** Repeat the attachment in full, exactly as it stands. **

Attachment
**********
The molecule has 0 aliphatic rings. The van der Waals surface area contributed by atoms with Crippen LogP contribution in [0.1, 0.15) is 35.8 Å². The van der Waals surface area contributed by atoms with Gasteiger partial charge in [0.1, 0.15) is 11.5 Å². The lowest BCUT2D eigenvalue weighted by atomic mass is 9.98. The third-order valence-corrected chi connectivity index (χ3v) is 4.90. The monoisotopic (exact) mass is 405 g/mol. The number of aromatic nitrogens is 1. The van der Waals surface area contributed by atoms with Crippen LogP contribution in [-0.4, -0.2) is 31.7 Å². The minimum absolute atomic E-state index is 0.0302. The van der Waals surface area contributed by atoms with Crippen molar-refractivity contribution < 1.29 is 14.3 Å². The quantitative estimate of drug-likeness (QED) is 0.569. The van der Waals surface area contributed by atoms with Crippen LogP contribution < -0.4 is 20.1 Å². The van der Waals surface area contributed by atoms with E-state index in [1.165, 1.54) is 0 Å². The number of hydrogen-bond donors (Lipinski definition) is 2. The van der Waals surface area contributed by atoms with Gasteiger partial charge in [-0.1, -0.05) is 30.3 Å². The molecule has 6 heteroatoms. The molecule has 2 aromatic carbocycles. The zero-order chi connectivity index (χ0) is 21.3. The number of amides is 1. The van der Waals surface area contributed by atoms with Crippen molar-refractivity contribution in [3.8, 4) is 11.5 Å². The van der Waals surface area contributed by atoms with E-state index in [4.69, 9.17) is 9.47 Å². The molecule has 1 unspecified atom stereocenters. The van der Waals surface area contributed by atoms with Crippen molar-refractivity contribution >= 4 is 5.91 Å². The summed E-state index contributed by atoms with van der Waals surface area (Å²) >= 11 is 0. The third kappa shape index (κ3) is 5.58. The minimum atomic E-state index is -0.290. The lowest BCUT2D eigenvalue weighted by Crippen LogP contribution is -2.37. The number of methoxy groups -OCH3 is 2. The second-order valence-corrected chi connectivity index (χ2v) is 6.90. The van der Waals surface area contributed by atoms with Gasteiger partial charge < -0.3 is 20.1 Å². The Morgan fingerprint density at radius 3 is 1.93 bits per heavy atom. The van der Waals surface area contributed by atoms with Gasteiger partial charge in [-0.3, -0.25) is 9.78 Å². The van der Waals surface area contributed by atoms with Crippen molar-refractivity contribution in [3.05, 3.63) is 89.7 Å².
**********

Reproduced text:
The molecule has 0 aliphatic rings. The van der Waals surface area contributed by atoms with Crippen LogP contribution in [0.1, 0.15) is 35.8 Å². The van der Waals surface area contributed by atoms with Gasteiger partial charge in [0.1, 0.15) is 11.5 Å². The lowest BCUT2D eigenvalue weighted by atomic mass is 9.98. The third-order valence-corrected chi connectivity index (χ3v) is 4.90. The monoisotopic (exact) mass is 405 g/mol. The number of aromatic nitrogens is 1. The van der Waals surface area contributed by atoms with Crippen LogP contribution in [-0.4, -0.2) is 31.7 Å². The minimum absolute atomic E-state index is 0.0302. The van der Waals surface area contributed by atoms with Crippen molar-refractivity contribution < 1.29 is 14.3 Å². The quantitative estimate of drug-likeness (QED) is 0.569. The van der Waals surface area contributed by atoms with Crippen LogP contribution < -0.4 is 20.1 Å². The van der Waals surface area contributed by atoms with E-state index in [1.165, 1.54) is 0 Å². The number of hydrogen-bond donors (Lipinski definition) is 2. The van der Waals surface area contributed by atoms with Gasteiger partial charge in [-0.1, -0.05) is 30.3 Å². The molecule has 6 heteroatoms. The molecule has 2 aromatic carbocycles. The zero-order chi connectivity index (χ0) is 21.3. The number of amides is 1. The van der Waals surface area contributed by atoms with Crippen molar-refractivity contribution in [3.8, 4) is 11.5 Å². The van der Waals surface area contributed by atoms with E-state index in [4.69, 9.17) is 9.47 Å². The molecule has 1 unspecified atom stereocenters. The van der Waals surface area contributed by atoms with Crippen molar-refractivity contribution >= 4 is 5.91 Å². The summed E-state index contributed by atoms with van der Waals surface area (Å²) >= 11 is 0. The third kappa shape index (κ3) is 5.58. The minimum atomic E-state index is -0.290. The lowest BCUT2D eigenvalue weighted by Crippen LogP contribution is -2.37. The number of methoxy groups -OCH3 is 2. The second-order valence-corrected chi connectivity index (χ2v) is 6.90. The van der Waals surface area contributed by atoms with Gasteiger partial charge < -0.3 is 20.1 Å². The Morgan fingerprint density at radius 3 is 1.93 bits per heavy atom. The van der Waals surface area contributed by atoms with Gasteiger partial charge in [-0.3, -0.25) is 9.78 Å². The van der Waals surface area contributed by atoms with Crippen molar-refractivity contribution in [3.05, 3.63) is 89.7 Å².